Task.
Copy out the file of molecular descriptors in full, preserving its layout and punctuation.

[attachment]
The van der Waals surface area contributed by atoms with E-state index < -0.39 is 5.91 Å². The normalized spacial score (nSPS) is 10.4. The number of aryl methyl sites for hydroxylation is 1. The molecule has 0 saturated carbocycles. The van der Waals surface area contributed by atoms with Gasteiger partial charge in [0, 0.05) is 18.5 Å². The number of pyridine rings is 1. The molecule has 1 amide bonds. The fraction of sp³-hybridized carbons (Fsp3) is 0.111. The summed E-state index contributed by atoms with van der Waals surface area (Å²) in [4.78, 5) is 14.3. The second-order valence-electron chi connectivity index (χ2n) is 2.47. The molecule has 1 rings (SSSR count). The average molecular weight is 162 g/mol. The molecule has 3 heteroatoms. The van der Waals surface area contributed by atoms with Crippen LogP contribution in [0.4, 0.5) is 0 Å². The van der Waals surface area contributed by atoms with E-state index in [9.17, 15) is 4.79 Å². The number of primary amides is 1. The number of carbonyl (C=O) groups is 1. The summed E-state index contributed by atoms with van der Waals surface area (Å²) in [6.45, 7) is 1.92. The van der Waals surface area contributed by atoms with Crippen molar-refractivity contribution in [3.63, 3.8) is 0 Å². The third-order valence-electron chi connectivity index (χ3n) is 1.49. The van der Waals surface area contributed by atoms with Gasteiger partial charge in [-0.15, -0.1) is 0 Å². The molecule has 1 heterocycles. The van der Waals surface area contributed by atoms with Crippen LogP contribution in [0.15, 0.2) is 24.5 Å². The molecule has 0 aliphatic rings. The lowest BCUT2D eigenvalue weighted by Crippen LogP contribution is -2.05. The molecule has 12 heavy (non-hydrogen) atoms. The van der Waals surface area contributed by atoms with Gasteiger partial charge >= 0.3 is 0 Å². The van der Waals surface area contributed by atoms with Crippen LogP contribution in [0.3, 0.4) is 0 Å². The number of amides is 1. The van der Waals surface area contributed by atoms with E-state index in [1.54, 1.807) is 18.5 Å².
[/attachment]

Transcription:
The van der Waals surface area contributed by atoms with E-state index < -0.39 is 5.91 Å². The normalized spacial score (nSPS) is 10.4. The number of aryl methyl sites for hydroxylation is 1. The molecule has 0 saturated carbocycles. The van der Waals surface area contributed by atoms with Gasteiger partial charge in [0, 0.05) is 18.5 Å². The number of pyridine rings is 1. The molecule has 1 amide bonds. The fraction of sp³-hybridized carbons (Fsp3) is 0.111. The summed E-state index contributed by atoms with van der Waals surface area (Å²) in [4.78, 5) is 14.3. The second-order valence-electron chi connectivity index (χ2n) is 2.47. The molecule has 1 rings (SSSR count). The average molecular weight is 162 g/mol. The molecule has 3 heteroatoms. The van der Waals surface area contributed by atoms with Crippen LogP contribution in [0.4, 0.5) is 0 Å². The van der Waals surface area contributed by atoms with E-state index in [9.17, 15) is 4.79 Å². The number of primary amides is 1. The number of carbonyl (C=O) groups is 1. The summed E-state index contributed by atoms with van der Waals surface area (Å²) in [6.45, 7) is 1.92. The van der Waals surface area contributed by atoms with Crippen molar-refractivity contribution in [3.63, 3.8) is 0 Å². The third-order valence-electron chi connectivity index (χ3n) is 1.49. The van der Waals surface area contributed by atoms with Gasteiger partial charge in [-0.15, -0.1) is 0 Å². The molecule has 1 heterocycles. The van der Waals surface area contributed by atoms with Crippen LogP contribution in [0.15, 0.2) is 24.5 Å². The molecule has 0 aliphatic rings. The lowest BCUT2D eigenvalue weighted by Crippen LogP contribution is -2.05. The molecule has 12 heavy (non-hydrogen) atoms. The van der Waals surface area contributed by atoms with Gasteiger partial charge >= 0.3 is 0 Å². The van der Waals surface area contributed by atoms with Crippen LogP contribution in [0.3, 0.4) is 0 Å². The number of amides is 1. The van der Waals surface area contributed by atoms with E-state index in [1.54, 1.807) is 18.5 Å².